NHDP loses fight to keep O'Connor off 1st CD ballot in race dominated by Guinta-Shea-Porter
CONCORD – It’s over.
And in its final decision, New Hampshire’s Ballot Law Commission decided Wednesday to keep independent candidate Shawn O’Connor on the ballot in the race for the state’s 1st Congressional District.
The 4-1 vote by the commission to uphold their ruling from last week and keep O’Connor on the ballot is a defeat for the New Hampshire Democratic Party, which argued for two straight weeks that the candidate didn’t have the required 1,500 nomination papers needed to get on the ballot.
State Democrats argued that O’Connor did not use the proper nomination papers, saying that the type he submitted missed a page that explained that state law dictates that no voter can sign more than one nomination paper for each race. NHDP attorney William Christie said that 26 of the nomination papers were signed by people who also signed nomination papers for other candidates for the same office. If those 26 papers were dropped from O’Connor’s count, he would have failed to reach the 1,500 threshold.
But Deputy Secretary of State Dave Scanlan told the commission that the missing page is inconsequential.
“On its face I think this is a frivolous argument. I think it is unfortunate that they question our ability to give a correct answer. I know the Democratic Party has a political objective here and that's to have a certain candidate not appear on the ballot,’ Scanlan argued.
Speaking to reporters later, O’Connor agreed, saying “I think Dave Scanlan, the deputy secretary of state said it right, that this was simply an effort by the Democratic Party for political reasons to take me off the ballot and I’m glad that the commission didn’t buy that argument.”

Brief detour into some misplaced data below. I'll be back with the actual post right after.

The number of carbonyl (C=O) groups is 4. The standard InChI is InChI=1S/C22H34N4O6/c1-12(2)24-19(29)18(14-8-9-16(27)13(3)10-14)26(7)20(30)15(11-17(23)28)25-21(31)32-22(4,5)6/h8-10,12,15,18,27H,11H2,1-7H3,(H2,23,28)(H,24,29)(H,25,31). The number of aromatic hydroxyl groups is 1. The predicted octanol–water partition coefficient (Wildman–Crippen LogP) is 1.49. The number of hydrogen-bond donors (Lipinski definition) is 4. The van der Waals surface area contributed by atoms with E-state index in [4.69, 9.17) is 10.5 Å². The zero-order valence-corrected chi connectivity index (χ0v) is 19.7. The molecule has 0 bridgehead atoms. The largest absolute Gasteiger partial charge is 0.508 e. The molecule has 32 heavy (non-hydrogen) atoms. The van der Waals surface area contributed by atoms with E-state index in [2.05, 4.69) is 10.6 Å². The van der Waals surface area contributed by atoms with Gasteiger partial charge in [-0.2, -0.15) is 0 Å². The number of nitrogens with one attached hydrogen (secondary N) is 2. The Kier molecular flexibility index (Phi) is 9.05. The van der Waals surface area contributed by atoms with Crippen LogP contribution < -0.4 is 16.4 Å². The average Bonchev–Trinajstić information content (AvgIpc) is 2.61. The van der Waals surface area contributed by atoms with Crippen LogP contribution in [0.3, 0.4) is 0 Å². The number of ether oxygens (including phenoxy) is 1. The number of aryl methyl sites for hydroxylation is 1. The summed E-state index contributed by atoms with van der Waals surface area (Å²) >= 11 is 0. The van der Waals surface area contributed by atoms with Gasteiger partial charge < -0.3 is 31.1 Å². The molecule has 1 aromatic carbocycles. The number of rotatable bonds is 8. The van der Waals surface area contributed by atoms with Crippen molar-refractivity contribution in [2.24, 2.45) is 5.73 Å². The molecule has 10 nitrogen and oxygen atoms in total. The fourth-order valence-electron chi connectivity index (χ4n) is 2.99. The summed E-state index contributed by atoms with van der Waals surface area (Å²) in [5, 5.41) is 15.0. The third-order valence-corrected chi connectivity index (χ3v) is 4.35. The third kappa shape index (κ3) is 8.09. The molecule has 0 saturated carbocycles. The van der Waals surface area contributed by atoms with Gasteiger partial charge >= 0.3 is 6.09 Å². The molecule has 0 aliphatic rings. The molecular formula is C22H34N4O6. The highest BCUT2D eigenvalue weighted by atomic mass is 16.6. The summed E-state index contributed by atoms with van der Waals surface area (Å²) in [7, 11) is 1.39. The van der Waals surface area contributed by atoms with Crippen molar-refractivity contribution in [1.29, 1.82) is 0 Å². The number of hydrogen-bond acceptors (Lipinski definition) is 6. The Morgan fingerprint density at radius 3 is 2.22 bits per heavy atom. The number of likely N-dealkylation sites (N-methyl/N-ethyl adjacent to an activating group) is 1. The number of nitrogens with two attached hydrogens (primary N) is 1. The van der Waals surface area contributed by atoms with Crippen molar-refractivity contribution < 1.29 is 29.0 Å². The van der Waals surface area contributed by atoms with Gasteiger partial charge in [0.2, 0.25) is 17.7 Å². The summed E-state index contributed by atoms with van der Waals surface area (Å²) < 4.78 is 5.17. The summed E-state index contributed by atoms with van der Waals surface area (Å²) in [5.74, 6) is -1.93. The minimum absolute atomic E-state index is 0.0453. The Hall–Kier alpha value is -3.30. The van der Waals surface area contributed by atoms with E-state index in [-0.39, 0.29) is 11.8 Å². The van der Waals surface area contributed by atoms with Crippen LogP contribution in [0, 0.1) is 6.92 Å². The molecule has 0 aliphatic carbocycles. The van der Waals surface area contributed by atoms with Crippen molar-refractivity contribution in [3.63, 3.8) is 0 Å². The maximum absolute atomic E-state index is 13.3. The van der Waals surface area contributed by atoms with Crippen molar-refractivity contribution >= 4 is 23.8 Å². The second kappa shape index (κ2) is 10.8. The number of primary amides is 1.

From Democrat to independent
Last year O’Connor launched a Democratic congressional campaign. A few months later former Democratic Congresswoman Carol Shea-Porter announced she would run for her old seat in the 1st CD. Earlier this year, as first reported by NH1 News, O’Connor alleged that Shea-Porter and her supporters spread false rumors about him. She and her campaign denied the allegations. At the time, O’Connor threated legal action against Shea-Porter and the NHDP, which he accused of favoring Shea-Porter.
Two months later, in June, O’Connor said he was leaving the Democratic Party and would run as an independent.
Some Democrats worry that if O’Connor’s on the ballot, he could pull votes away from Shea-Porter. The Republican incumbent in the race, Rep. Frank Guinta, talking to NH1 News last week at the New Hampshire GOP unity breakfast, twice mentioned that he was running against both Shea-Porter and O’Connor.
And in a statement minutes after the commission’s ruling on Wednesday, the Guinta campaign wrote “last week, fearing O’Connor will draw significant support from Shea-Porter, Democrats tried unsuccessfully to invalidate petition signatures from Granite Staters unhappy with their party’s choice for New Hampshire’s First District congressional seat. The state party’s appeal to the Ballot Law Commission failed again today.”
O’Connor told NH1 News that “I think the winners today of this four to one decision upholding the ballot law commission are the people of the first district. Finally after eight years they will have a viable choice other than Frank Guinta or Carol Shea-Porter.
Asked by NH1 News if he’s still considering any legal action, O’Connor answered “we have no immediate intentions to file any type of legal actions. Fortunately the integrity of the Ballot law Commission is such that they both times saw that I met all the legal requirements. I have no interest in suing anyone right now.”
New Hampshire's 1st Congressional District is one of the most closely watched swing districts in the country. Shea-Porter won the seat in 2006 and was re-elected in 2008. Guinta defeated her in 2010, but she won the 2012 rematch. Guinta defeated Shea-Porter again in 2014.
O’Connor now becomes the fifth candidate on the ballot, joining Guinta, Shea-Porter, Libertarian Robert Lombardo, and independent Brendan Kelly.
O’Connor vows to run a vigorous campaign, telling NH1 News that “you can expect to see us on TV, radio, direct mail. You can you expect to see canvassers, a lot of them are volunteers. I have a very strong and growing volunteer base.”